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Hoff's fortunes determined by hundreds of a second

To Kevin, et al.,

Subject: What just happened?

I wish I could describe the look on Katie Hoff's face. But I can't. I wish I could understand what happened. But I don't.

After failing to advance to the finals, Hoff was the last one out of the pool following her finish in the 800-meter freestyle preliminaries today. As she walked through the "mixed zone" -- the area in which reporters interview athletes -- she was dazed. She was exhausted. And she was flushed. This is the way the Olympics ended -- not with a gold, but an early out.

Questions abound. And there are few answers because Hoff wasn't able to talk, and her coach Paul Yetter ducked out of the Water Cube and didn't answer questions or his telephone. I suspect Hoff fully appreciates bringing home a silver medal and a pair of bronze medals, but expectations were much higher, based largely on the impressive times she'd posted in the months leading up to the Games.

I don't buy the idea that Hoff couldn't handle five individual races and a relay, which will no doubt be the popular theory from here on out. She's been swimming this type of program for a long time now, and she's had success with it.

Hoff's Olympic woes didn't come down to six events, a hurried schedule or that final 800-meter race that sent her home early. In fact, it came down to just a few meters and just a couple of seconds. In her second race of these Games -- the 400-meter freestyle -- Hoff looked to have gold wrapped up. You could almost see it around her neck, beautifully complimenting her earrings. But from out of nowhere came Great Britain's Rebecca Adlington, passing Hoff over the course of just a couple of strokes and winning by 0.07 seconds.

That's what Hoff's Olympics came down to: 0.07 seconds.

Hoff was shocked, and she never recovered. Two fourth-place finishes followed. Then a bronze on a relay team. And then the disastrous 800 free. A race in which she could have challenged for gold, she failed to even get past preliminaries.

Hoff can be a victim of nerves as easily as she can a beneficiary of confidence. We'll never know for certain, but if she wasn't nipped to the wall by Adlington, we probably would have seen a different Hoff enter the pool for those final four races.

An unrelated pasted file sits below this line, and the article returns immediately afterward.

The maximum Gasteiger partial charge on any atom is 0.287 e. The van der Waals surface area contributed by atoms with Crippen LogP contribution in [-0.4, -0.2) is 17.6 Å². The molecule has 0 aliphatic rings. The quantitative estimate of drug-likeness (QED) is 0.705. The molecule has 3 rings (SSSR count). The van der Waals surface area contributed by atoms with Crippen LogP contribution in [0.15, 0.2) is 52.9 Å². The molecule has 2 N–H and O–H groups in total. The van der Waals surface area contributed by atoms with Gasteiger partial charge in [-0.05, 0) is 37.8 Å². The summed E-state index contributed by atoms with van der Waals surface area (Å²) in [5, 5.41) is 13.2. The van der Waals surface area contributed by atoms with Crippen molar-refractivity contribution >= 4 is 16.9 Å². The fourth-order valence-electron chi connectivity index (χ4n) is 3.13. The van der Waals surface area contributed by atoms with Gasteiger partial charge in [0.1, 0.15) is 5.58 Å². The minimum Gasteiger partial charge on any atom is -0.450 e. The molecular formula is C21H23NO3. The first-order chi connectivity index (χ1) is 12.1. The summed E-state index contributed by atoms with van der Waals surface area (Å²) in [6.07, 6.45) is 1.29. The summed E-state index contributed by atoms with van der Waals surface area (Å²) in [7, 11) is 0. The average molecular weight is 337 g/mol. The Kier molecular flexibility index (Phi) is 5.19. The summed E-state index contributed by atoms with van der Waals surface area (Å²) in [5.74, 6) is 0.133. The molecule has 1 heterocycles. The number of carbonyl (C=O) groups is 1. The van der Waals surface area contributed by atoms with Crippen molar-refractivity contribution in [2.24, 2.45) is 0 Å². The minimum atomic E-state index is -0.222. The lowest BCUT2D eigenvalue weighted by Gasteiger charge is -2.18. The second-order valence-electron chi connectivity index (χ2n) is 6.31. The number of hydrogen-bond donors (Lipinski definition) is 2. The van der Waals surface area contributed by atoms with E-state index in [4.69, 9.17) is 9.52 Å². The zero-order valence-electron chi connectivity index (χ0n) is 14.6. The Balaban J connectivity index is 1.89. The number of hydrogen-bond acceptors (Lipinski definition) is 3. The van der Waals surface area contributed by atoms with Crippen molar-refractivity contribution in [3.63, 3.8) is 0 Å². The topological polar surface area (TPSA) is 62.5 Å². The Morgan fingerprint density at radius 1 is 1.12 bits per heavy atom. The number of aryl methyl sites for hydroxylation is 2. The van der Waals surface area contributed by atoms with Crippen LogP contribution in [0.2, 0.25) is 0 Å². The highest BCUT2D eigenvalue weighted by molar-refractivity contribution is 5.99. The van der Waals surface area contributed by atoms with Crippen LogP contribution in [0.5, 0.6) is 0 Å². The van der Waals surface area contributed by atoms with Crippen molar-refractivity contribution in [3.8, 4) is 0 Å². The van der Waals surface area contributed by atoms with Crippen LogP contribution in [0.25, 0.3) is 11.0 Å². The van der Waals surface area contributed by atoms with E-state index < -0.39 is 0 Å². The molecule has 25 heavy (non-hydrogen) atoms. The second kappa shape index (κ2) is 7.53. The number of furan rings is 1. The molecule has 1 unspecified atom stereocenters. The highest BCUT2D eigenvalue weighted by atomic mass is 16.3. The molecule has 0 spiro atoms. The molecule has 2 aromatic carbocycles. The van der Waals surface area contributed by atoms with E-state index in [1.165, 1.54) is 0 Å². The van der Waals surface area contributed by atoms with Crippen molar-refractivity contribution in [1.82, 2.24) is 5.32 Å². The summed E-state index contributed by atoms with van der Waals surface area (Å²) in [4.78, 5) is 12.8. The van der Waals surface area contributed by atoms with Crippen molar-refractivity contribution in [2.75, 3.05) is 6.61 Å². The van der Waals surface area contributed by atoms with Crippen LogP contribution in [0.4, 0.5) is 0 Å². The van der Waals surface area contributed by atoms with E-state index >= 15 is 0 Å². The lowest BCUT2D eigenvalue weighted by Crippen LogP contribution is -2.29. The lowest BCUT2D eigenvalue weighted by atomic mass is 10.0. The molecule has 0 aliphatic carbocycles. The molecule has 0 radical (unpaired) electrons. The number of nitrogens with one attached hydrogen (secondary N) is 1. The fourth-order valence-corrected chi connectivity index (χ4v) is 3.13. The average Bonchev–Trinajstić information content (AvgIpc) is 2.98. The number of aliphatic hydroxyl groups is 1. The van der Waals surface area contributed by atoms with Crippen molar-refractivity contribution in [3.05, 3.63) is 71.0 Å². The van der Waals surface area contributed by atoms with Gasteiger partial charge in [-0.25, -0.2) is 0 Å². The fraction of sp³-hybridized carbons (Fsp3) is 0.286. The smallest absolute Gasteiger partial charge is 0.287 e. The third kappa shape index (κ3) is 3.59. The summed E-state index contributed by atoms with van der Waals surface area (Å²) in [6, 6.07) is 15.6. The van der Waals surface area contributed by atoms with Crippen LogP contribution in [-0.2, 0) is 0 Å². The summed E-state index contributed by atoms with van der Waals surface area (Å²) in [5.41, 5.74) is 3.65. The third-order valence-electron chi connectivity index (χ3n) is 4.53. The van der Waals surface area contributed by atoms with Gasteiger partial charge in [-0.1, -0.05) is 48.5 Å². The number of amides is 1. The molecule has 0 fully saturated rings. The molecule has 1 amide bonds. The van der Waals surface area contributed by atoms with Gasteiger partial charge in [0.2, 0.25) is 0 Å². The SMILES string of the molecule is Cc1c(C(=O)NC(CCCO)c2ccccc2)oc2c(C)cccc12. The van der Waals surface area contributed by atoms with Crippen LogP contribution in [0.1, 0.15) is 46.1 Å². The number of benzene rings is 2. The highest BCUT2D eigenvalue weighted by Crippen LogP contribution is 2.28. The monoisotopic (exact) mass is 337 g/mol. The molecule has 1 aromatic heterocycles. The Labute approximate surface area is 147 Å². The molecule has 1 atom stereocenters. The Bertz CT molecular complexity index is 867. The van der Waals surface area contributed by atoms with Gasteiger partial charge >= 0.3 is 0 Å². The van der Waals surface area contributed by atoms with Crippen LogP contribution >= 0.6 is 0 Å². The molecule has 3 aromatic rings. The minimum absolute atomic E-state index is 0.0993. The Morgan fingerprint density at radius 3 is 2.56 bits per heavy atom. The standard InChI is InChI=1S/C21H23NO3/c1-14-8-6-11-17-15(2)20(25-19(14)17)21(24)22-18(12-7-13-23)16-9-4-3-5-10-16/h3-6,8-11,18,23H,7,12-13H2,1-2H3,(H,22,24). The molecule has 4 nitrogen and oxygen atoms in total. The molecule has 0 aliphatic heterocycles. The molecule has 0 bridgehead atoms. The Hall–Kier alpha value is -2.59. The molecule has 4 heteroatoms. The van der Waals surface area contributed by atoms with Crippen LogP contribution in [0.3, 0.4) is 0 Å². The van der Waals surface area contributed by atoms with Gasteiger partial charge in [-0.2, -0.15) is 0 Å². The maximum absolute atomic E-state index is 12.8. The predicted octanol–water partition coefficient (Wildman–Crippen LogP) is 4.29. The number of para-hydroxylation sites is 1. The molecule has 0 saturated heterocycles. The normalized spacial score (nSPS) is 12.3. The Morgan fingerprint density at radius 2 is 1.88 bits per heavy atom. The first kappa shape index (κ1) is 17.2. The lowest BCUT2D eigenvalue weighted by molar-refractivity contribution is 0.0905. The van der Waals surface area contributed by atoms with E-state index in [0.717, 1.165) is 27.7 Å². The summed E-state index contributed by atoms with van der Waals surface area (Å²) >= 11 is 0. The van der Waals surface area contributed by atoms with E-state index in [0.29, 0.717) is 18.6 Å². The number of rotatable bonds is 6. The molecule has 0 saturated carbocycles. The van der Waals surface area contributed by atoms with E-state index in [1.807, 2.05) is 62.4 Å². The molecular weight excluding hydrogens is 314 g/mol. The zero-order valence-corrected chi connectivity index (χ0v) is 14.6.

She could swim six races as well as almost anyone, but she has to believe she can. That's the sign of a champion, as much as anything else.

(Photo: Associated Press)

Comments

I agree that she looked more and more dejected as these games went on. I still love Katie and admire her courage to try such demanding swims!

She will be back in 2012

FOR YOU TO QUESTION THAT KATIE MIGHT NOT BELIEVE SHE CAN WIN IS ABSURD. JUST TO MAKE THE OLYMPICS IS A GREAT ACCOMPLISHMENT. SOMETIMES THINGS JUST DON'T WORK OUT THE WAY YOU THINK THEY WILL. ASK THE WOMENS GYN=MNASTIC TEAM OF THESE OLYMPICS, ASK THE COLTS OF 1969, OR THE ORIOLES OF 69, 71 AND 79. FOR THE MOST PART I LIKE YOUR COLUMNS, BUT IT'S NOT LIKE YOU'RE WRITING FOR THE WASHINGTON POST OR NY TIMES. YOU WRITE YOU FOR THE SUNPAPERS..ONCE A GOOD NEWSPAPER NOW A STEP ABOVE THE CATONSVILLE AND PIKESVILLE TIMES. KATIE HAS ACCOMPLISHED MORE IN HER SWIMMING CAREER THAN 99% OF ALL SWIMMING COMPETITORS IN THE HISTORY OF NATIONAL OR INTERNATIONAL SWIMMING. WHEN YOUR COLUMN GETS SYNDICATED OR YOU WIN A PULITZER YOU CAN THEN QUESTION HER GUTS AND WILL AND ABILITY.

Katie's a great swimmer, with all the talent in the world. Her problem is just in her mind. Completely agree: after she got caught from behind in that 400m free, she just never moved on and never swam her best again. Didn't help that in her previous events she was getting beaten by girls swimming record times, despite setting personal bests herself. Telling diff between her and Phelps: Phelps said he loves to win, but he hates losing more. I think Katie probably loves winning but fears losing. She's got to get to together between her ears; that's the only thing hlding her back. Wish her only the best. She'll have have another shot at this thing in 4 years.

Hey, the girl won three medals. It's hard enough to make the USA swim team. Deal with the over hype pressure of the press. In her first race, the two women who took 1st and 2nd smoked the water. It was a shock and dealing with the in your face press made her lose confidence. But the lady brought 3 medals to the US medal count. Great job. Focus on the positive!

She will be back in 2012

LOL - so will Adlington!

She will be back at 2012? so will Adlington as well!!

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About this blog
Sun reporters Kevin Van Valkenburg and Rick Maese will blog from Beijing throughout the Summer Olympics. Kevin and Rick will blog back and forth with each other as a way of letting readers in on the sights, sounds and the action in Beijing.
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